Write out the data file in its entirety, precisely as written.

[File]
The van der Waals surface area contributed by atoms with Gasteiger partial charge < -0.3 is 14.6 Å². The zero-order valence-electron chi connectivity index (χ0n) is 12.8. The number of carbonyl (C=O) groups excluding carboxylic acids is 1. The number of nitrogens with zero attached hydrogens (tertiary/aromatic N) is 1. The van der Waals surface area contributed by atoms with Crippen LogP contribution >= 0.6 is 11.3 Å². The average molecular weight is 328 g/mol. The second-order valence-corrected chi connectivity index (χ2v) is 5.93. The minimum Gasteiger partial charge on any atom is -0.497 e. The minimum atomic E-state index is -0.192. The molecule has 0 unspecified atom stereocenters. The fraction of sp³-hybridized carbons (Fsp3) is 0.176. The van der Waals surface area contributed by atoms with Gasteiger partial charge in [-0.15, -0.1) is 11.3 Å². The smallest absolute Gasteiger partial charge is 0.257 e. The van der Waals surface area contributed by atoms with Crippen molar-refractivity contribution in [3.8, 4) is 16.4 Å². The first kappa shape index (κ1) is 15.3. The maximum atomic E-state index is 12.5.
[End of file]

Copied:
The van der Waals surface area contributed by atoms with Gasteiger partial charge < -0.3 is 14.6 Å². The zero-order valence-electron chi connectivity index (χ0n) is 12.8. The number of carbonyl (C=O) groups excluding carboxylic acids is 1. The number of nitrogens with zero attached hydrogens (tertiary/aromatic N) is 1. The van der Waals surface area contributed by atoms with Crippen LogP contribution >= 0.6 is 11.3 Å². The average molecular weight is 328 g/mol. The second-order valence-corrected chi connectivity index (χ2v) is 5.93. The minimum Gasteiger partial charge on any atom is -0.497 e. The minimum atomic E-state index is -0.192. The molecule has 0 unspecified atom stereocenters. The fraction of sp³-hybridized carbons (Fsp3) is 0.176. The van der Waals surface area contributed by atoms with Gasteiger partial charge in [-0.15, -0.1) is 11.3 Å². The smallest absolute Gasteiger partial charge is 0.257 e. The van der Waals surface area contributed by atoms with Crippen molar-refractivity contribution in [3.8, 4) is 16.4 Å². The first kappa shape index (κ1) is 15.3. The maximum atomic E-state index is 12.5.